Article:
Immunofluorescence labeling of M3R, the water channel proteins AQP4 and AQP5, E-cadherin, the inward rectifier-type potassium channel Kir4.1 (Kir4.1), and Flottilin-2 (Flot-2) was performed using the polyclonal antibodies anti-muscarinic acetylcholine receptor M3 antibody raised in rabbit (dilution 1:100; ab87199, Abcam), anti-AQP4 antibody raised in goat (1:100; sc-9888, Santa Cruz Biotechnology, Heidelberg, Germany), anti-AQP5 antibody raised in rabbit (1:200; AB3559 Merck-Millipore, Darmstadt, Germany), anti-Kir4.1 antibody raised in goat (1:100; sc-23637, Santa Cruz), anti-Flot-2 antibody raised in mouse (1: 50; sc-28320, Santa Cruz), and a monoclonal anti-Uvomorulin/E-cadherin antibody raised in rat (1:800; U3254, Sigma-Aldrich). The primary antibodies were visualized with an Alexa 488-conjugated anti-rabbit secondary antibody (dilution 1:400; Molecular Probes–Invitrogen), an Alexa 568-conjugated anti-mouse secondary antibody (dilution 1:400; Molecular Probes–Invitrogen), an Alexa 546-conjugated anti-goat secondary antibody (dilution 1:400; Molecular Probes–Invitrogen), or an Alexa 594-conjugated anti-rat secondary antibody (dilution 1:400; Molecular Probes–Invitrogen), all of which were raised in donkey. All antibodies were diluted in PBS supplemented with 0.1 % Triton X-100 and 0.5 % normal donkey serum (NDS). Membrane-associated filamentous actin (F-actin) was labeled using Alexa Fluor® 568 phalloidin (dilution 1:400; Molecular Probes–Invitrogen). For antigen retrieval prior to immunolabeling of M3R, the cryosections were immersed in 10 mM sodium citrate buffer (pH 6.0) and boiled in a steamer at 100 °C for 10 min. Immunolabeling of Kir4.1 was performed after antigen retrieval in 1 % sodium dodecyl sulfate (SDS) for 10 min. Following the antigen retrieval procedures, the slides were washed thoroughly in PBS and immunolabeled. For primary antibodies directed against M3R and AQP5, preabsorption experiments were performed by pre-incubating 0.1 μg/μL of the antibody with 0.2 μg/μL of the respective control peptide for 1 h prior to the immunolabeling procedures. The cryosections were immunolabeled in a humidified chamber, and lateral wall whole-mount preparations were labeled during free-floating incubation. The cryosections were counterstained using DAPI (Molecular Probes–Invitrogen, dilution 1:100 in PBS). All cryosections and lateral wall preparations were coverslipped using FluorSave™ mounting medium (Calbiochem–Merck, Darmstadt, Germany).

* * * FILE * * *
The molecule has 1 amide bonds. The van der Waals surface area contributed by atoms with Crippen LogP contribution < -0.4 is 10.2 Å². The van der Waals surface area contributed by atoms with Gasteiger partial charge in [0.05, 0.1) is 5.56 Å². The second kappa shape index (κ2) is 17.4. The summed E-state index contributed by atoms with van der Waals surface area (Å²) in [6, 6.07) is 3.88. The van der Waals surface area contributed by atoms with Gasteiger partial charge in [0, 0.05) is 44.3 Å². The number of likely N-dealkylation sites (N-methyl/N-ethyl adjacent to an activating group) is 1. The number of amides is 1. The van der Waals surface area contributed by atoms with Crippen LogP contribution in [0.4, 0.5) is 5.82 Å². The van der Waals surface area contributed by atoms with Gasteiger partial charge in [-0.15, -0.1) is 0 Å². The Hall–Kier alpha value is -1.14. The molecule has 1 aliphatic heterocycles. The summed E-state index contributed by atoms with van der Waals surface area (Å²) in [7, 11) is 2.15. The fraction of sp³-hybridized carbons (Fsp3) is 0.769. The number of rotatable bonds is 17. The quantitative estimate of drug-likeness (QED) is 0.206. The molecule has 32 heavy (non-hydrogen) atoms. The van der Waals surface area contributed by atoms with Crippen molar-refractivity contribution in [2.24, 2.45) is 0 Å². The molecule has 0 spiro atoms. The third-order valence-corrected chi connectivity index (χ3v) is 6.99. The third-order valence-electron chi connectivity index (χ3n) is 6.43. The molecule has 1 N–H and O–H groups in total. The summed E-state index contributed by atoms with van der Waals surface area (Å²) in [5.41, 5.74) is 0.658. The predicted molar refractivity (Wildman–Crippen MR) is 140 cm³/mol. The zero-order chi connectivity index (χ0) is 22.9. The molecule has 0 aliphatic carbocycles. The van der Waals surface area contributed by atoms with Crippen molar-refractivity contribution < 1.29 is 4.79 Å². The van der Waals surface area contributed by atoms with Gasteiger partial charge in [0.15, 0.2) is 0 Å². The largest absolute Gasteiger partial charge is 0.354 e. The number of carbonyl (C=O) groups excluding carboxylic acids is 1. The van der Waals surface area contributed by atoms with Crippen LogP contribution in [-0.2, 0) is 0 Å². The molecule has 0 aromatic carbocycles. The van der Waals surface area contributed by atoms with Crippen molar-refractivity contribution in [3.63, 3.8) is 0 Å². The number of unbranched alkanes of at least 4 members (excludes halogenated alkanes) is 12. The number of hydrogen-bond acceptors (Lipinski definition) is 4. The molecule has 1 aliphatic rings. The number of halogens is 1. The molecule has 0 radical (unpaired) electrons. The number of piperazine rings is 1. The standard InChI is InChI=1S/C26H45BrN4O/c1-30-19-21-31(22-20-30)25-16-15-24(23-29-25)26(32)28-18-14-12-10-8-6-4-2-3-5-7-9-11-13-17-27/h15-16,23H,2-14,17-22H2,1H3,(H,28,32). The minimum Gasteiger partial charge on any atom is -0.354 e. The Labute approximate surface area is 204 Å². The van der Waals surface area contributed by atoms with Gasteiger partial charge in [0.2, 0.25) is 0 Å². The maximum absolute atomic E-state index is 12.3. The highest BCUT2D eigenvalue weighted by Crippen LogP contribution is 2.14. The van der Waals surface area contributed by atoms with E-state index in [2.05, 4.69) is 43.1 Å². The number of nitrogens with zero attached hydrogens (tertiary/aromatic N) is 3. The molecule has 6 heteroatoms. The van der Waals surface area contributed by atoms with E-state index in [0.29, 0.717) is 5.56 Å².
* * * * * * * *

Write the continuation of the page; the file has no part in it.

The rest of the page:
Immunolabeled whole-mount preparations and cryosections were analyzed using an Axioplan 2 epifluorescence microscope (Zeiss, Göttingen, Germany), an Axio Imager (M2 upright) with ApoTome.2 unit (Zeiss), or a Zeiss 510 laser-scanning microscope (Zeiss).
Measurement of the baso-apical extent of AQP4 and AQP5 immunofluorescence in lateral wall whole-mount specimens
Ratio of apical membrane-to-cytoplasm distribution of AQP5 immunofluorescence in OSCs
Values for the longitudinal extent of AQP4 and AQP5 expression are presented as the means with standard deviations (SD; Fig. 1b), and statistical comparisons using the unpaired Student’s t test were performed in Microsoft Excel 2013.
For all statistical data presented, p values ≤0.05 were considered statistically significant.
Postnatal development of AQP4 and AQP5 expression and subcellular localization in OSCs of the murine cochlea
The baso-apical extent of AQP4 and AQP5 expression in the outer sulcus region was measured on whole-mount specimens of the lateral wall from p0 to p128 NMRI mouse cochleae (Fig. 1a, b). The length measurements of AQP4 immunofluorescence labeling revealed a sudden onset of AQP4 expression in the outer sulcus region of all cochlear turns between p8 (0 mm) and p10 (6.8 ± 0.06 mm); thereafter, the longitudinal extent of AQP4 expression in the outer sulcus region remained constant into the late adult stages (p128). Notably, in the inner sulcus region and the greater epithelial ridge (GER), respectively, AQP4 was labeled as early as p2 (data not shown). In contrast to AQP4, AQP5 expression was present in the outer sulcus region along the entire length of the lateral wall at birth (p0, 5.15 ± 0.15 mm). This expression pattern remained constant until p4 (6.51 ± 0.07 mm) but rapidly declined in the basal and middle cochlear turns between p8 (5.97 ± 0.07 mm) and p12 (2.64 ± 0.13 mm). A further, but only gradual, decrease in the longitudinal AQP5 expression was identified from p12 to p32 (1.46 ± 0.06 mm), which resulted in a total decline of the longitudinal extent of AQP5 expression of approximately 77.57 % between p4 and p32. Finally, at p32, an overlapping AQP4 and AQP5 expression in the apical cochlear turn was fully established over a distance of 1.46 ± 0.06 mm. Notably, the developmental decline in AQP5 expression along the baso-apical axis of the cochlear duct accompanied the baso-apical morphological maturation of the outer sulcus region in NMRI mice (Supplementary Figure 1).